knife, or shoot the Waggoner with earthly arrows ? 
Perhaps you will name the hornstrong father of 
Deriades : but what could Hydaspes do to you, 
when you can bring in Oceanos ? 

^^1 "Be of good courage : to the battle again ! 
for my Rheia has prophesied victory for you at last. 
The war shall not end until the four Seasons complete 
the sixth year. So much the eye of Zeus and the 
threads of the unturning Fate " have granted to the 
^\ill of Hera ; in the seventh lichtgang which follows, 
you shall destroy the Indian city." 

368 With these words he handed the shield to 
Bromios ; then he tasted of the feast, and cheered 
his heart mth unmixed cups of nomorepain wine. 
When he had satisfied his appetite at table, once 
more he touched up the flanks of his lions with the 
whip, and guided the hillranging car on the road back 
to Phrygia. He drove along the heights above the 
Caucasian valleys, the Assyrian peaks and the danger- 
ous Bactrian mountains, the summits of Libanos and 
the crests of Tauros, until he passed into the Maionian 
land. There he entered the divine precinct selfbuilt 
of Rheia, mother of mighty sons. He freed his raven- 
ing lions from the yokestraps, and haltered them at 
the manger which he filled with ambrosial fodder. 

*• Atropos : he etymologizes her name. 

277 



NONNOS 

AiVrop o fiTjrpiorjv btSarfn^^og hStov 6fi4^ ^•^ 

dvpaofiavris Aiowao? optidai fiicrytro Bdicx<ui, 
KoAAct^a; dv€fjLOiai Karrj^o^ oyKOV avifff, 
Xctpi aaxog Sov€<jjv noAv&uSoAov, onXov ^OXvfttrov, 
'H^urrou ao^v tpyov. aoAA<{oi^ro W Aoot, 
TToiKiXa na7rrawovr€i *OXvfinui ^oii/iaTa rtx^ji, 3ha 
davfiara fiapfjuupotrra, rd ntp tcd^fv ovpaytf) x<*f> 
acnriSa Sot^cLAAovoa noXuxpow, ^ ivi lUaaw 
€v fi€v yaiav crcuf € 'n€p&pOfu>v, dft^ W yoifj 
ovpavov €a4>aipaHT€ x^P^ #f€)fapayfiA«or darptMfy, 
Kai x^ov^i novrov crcvfci' ofio{vyov* atNpu>¥ 6i 3*0 
Xpvatp p,€v ^Aoyccuv cwoxij/aA^w ovrvy* hi^put¥ 
*H^Aioi^ TTouciAAcv, OTT* ofyvpiov hk furdXXov 
XcvKaivtJV rpoxd€aaav oXrjv KvicXutat LcAiJkiji'- 
ev §€ T€ TCipca wavra, to trfp no ku ^ r fy i i KOOfUf*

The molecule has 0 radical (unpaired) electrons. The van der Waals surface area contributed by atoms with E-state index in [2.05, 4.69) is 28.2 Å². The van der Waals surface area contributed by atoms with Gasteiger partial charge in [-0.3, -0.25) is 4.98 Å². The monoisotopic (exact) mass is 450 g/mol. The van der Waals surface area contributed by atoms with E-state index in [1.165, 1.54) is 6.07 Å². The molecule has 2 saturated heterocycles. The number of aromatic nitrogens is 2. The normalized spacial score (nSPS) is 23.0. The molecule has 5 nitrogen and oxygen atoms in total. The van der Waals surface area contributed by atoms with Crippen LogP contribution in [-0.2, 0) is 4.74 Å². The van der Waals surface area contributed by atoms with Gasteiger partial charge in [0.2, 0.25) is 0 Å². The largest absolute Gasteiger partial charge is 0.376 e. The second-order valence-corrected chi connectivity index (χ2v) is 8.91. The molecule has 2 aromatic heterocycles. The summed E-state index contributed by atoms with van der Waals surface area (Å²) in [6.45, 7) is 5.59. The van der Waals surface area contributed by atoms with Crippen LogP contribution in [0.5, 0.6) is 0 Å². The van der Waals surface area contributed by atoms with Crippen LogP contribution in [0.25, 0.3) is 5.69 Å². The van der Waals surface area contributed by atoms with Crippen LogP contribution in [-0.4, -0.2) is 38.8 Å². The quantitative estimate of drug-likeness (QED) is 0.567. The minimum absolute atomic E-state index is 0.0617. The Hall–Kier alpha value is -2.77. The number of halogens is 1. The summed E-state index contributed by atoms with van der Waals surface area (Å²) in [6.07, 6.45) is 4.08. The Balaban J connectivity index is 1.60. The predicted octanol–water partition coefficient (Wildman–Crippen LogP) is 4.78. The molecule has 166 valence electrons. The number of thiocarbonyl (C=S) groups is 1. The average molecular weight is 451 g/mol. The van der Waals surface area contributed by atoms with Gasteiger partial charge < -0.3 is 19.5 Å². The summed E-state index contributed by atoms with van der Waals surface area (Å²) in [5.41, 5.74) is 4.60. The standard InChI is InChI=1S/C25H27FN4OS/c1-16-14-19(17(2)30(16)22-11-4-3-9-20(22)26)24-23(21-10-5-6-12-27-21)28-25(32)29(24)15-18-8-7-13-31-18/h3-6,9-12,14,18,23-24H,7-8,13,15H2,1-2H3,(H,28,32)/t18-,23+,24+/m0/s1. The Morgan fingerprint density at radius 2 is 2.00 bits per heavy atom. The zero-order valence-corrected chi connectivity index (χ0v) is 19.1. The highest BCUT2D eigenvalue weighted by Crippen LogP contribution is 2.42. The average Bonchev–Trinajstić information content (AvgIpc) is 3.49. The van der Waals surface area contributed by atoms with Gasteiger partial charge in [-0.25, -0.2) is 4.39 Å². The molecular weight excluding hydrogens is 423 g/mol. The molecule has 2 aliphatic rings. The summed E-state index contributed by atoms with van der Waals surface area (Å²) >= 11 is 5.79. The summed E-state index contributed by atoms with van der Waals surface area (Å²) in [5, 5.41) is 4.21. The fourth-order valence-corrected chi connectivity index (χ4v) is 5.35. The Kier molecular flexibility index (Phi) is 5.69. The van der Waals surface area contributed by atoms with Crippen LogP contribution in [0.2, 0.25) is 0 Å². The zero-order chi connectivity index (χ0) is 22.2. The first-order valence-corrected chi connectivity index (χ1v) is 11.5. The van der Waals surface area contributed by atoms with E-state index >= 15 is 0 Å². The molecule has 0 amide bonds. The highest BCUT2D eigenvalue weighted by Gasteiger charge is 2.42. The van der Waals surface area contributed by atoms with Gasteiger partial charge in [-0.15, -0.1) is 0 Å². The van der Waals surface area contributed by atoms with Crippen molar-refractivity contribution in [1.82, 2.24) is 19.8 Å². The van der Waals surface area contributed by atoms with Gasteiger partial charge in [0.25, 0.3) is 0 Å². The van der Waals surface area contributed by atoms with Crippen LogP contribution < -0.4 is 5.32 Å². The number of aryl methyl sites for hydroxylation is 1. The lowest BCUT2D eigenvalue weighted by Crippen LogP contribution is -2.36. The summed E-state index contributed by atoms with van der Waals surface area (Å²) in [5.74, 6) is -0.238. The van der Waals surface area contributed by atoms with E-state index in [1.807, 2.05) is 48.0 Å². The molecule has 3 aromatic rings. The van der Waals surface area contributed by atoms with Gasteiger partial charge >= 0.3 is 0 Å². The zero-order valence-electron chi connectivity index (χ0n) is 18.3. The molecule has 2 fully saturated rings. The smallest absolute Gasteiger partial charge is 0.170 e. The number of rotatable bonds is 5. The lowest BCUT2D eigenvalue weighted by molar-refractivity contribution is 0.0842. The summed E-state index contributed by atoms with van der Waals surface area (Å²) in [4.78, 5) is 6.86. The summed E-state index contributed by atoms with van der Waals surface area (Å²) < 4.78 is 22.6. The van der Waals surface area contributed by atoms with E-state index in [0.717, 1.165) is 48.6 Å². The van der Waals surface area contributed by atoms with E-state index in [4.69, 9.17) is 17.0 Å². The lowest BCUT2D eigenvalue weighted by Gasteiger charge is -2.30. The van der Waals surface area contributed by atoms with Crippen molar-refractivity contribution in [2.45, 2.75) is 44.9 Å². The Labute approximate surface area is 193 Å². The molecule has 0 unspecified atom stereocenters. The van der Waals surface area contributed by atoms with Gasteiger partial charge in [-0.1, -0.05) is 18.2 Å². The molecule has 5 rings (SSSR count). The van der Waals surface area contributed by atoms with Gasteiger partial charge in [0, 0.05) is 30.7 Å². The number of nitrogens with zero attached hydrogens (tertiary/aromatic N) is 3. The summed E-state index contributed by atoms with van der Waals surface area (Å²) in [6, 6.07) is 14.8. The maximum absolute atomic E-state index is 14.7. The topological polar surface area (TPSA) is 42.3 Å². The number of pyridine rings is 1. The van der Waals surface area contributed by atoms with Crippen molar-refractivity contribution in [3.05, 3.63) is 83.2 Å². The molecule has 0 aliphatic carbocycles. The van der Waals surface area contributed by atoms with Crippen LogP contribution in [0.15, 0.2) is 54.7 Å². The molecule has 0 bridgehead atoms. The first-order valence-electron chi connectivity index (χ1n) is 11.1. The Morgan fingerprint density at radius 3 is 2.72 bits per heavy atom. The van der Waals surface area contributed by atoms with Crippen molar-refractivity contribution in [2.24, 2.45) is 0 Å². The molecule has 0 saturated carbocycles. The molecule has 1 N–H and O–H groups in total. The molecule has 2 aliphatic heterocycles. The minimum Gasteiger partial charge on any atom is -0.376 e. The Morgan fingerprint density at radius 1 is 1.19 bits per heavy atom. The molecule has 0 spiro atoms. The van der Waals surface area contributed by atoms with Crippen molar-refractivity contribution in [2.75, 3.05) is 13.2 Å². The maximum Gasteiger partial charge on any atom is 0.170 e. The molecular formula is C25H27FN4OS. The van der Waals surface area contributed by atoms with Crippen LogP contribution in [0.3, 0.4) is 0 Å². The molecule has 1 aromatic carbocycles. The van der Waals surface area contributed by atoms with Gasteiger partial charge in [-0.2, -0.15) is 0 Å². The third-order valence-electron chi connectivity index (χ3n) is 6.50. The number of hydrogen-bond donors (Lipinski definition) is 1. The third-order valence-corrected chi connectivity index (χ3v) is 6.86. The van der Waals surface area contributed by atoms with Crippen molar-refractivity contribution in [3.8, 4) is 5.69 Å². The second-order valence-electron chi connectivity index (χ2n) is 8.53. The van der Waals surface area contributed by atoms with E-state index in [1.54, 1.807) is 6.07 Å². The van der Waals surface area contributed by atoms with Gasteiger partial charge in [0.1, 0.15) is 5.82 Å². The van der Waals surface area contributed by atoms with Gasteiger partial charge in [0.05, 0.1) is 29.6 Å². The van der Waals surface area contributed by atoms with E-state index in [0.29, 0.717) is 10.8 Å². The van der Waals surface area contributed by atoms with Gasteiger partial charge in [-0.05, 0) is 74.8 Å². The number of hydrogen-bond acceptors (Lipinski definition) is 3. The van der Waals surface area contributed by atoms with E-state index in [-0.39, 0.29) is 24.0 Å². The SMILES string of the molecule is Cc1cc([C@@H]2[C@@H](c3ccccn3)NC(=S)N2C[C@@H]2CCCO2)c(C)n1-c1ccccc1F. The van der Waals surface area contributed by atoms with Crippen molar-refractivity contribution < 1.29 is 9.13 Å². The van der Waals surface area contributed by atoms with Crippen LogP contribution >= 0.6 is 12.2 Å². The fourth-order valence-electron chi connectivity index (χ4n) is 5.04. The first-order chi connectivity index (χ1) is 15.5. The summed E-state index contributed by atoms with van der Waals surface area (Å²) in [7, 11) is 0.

fiirpwaa^ ar€^ayrf^y tXif iroudXXtrai alBrip 3M 

€7rrd TTcpi fcoiT^t, koI dfovup napd tcwcXtp 
dppoxov ovpavirj^ hiSvfidova pv^iov 'Afidfri^' 
dyuffxt} yap napd vvoaav xmtprtpov *Q#rcavoib 
aAAriAwv onxouHSW €ir i^vc, iroi rooov otci 
V€i6di hvopL€vr)s K€^aXfi KarascdfLwrfToi 'Aptcrov, 400 
oaaov dv€pxofi€vrj^ Mpt)^ dvaT€iv€rai ovy^* 
Sixdahlrjg 8c ApdKovra p.€aov nouciXXfv 'Afidfrf^, 
o9 ax^^ov dfjuf>oT€p€xiv p^p^ptap^xi ywia aifydnrojv 
yaarlpos ovpavlrj^ cAiKc^Sci KdfLirrvrai dXtcw, 
dtp dvaa€ipd^o}v h€pas aioXov, old re Xo(ou 406 

MaiafSpov iccAa&orros cAif poo;, oj 8ia yatff^ 
SoxfKxxras inCKVprov vStop an€iprj86v oScuci, 
€19 K€<f>aXr)v ^EXitcrjs dvramiov ofipua nraivwv 
aarpaiais <f>o\ih€aai Sc/xa; furpovfi€VO^ , "ApKTWv 
278 



DIONYSIACA, XXV. 380-409 

^^ But now that Dionysos had heard the Mother's 
inspired message, he mingled thyrsus-mad with the 
Bacchant women upon the hills. He threw to the 
winds his burden of anxious pain, as he shook 
the shield curiously wrought, the shield of Olympos, 
the clever work of Hephaistos. 

^^ Multitudes gathered to look at the varied 
wonders of Olympian art, shining wonders which 
a heavenly hand had made. The shield was em- 
blazoned in many colours. In the middle was the 
circle of the earth, sea joined to land, and round 
about it the heaven dotted with a troop of stars ; 
in the sky was Helios in the basket of his blazing 
chariot, made of gold, and the white round circle 
of the full moon in silver. All the constellations 
were there which adorn the upper air, surround- 
ing it as with a crown of many shining jewels 
throughout the seven zones. Beside the socket of the 
axle were the poles of the two heavenly Waggons," 
never touched by the water ; for these both move 
head to loin together round a point higher than 
Oceanos, and the head of the sinking Bear always 
bends down exactly as much as the neck of the rising 
Bear stretches up. Between the two Waggons he 
made the Serpent, which is close by and joins the two 
separated bodies, bending his heavenly belly in spiral 
shape and turning to and fro his speckled body, like 
the spirals of Maiandros and its curving murmuring 
waters, as it runs to and fro in twists and turns over 
the ground : the Serpent keeps his eye ever fixt on 
the head of Helice, while his body is girdled with 
starry scales. The constellations of the Bears en- 

" The Waggons are the Bears, Ursa Maior and Ursa 
Minor, cf. Eng. " Charles's Wain." 

279 



NONNOS 

<t>€yyos dnoTrrvwv npoT€vfi^ dfiOfivaarrai danjpt 
rrtfiTTCJV TTOvXuoSovra fitarfv ^iX6ya x'^iXnat, ytirwv. 
Tola fjL€y fU fJL4aa vdtra 

dcnri^og €VTVKroto- x*'4>*'iofi4vo9 &€ Atfoiifi 
T€V^€ XvpoSfjL-qroto PoOKTira rci^ca H i/ffi/t , 416 

€7rran6pajv aroix^r^v dfioifiaiwv irvXtwvwv 
KTi^ofitvcjv' Kai Z,rj$09 frjv irtpi narpiBi leofAVtav, 
dXiPofi€vr) ntrpaZov cVcofuSi ^prrov dtipotv 
*A/x^uo»' 5* iXLytuvt XvpoKTvnos' dfi^ 5^ fioXirfj 
cts hpoyuov auroKvXurrov tXif €Xpp€V€ KoXiovrj, 4S0 
old Tc d€Xyofi€vrj teal €v dan&i- koI rdxa ^cui;; . . . 
noirjrrjv ntp €ovaav, art OKiprrjfjLari muiatv 
Kovif>os dKimjrrfq cAcAi^cro rraXfio^ ipimnfff 
aiyaX€rf 5c Xvprj fi^fJLtXrjfUvov dv&pa botetvo^, 
Kpainvov dvaKpovoirra fUXos ^^cv&^/iow ^fvpfj, 425 

dyx^p^oXciv €om€vS€^, onta^ rt^v oia^ IfKioa^ 
TTvpyoSofta) <f>6pfUYyi Kal vfAtrtprjv ^piva ripfjrjfi^, 
fjLoXTTTJs IfTrarovoio Xxdoaaoov fi\ov ojcowjjv, 

Kai odKos €v6iyrjTov, oirji x°P^ euoAoy darputv, 
SatSaXov dpfjL€vov cf^cv, cVct A109 €vho6€v adXiff 430 
Tpajto? oivoxoo^ io-Oerj noiKiXX€TO T€X»^ 
aUrov €V7Toirfrov ^xutv 'nr€p6€vra ^prja, 
ola Kal €v y/KK^tSfaat, KaTdaj(€To^ dpTrayi rapow'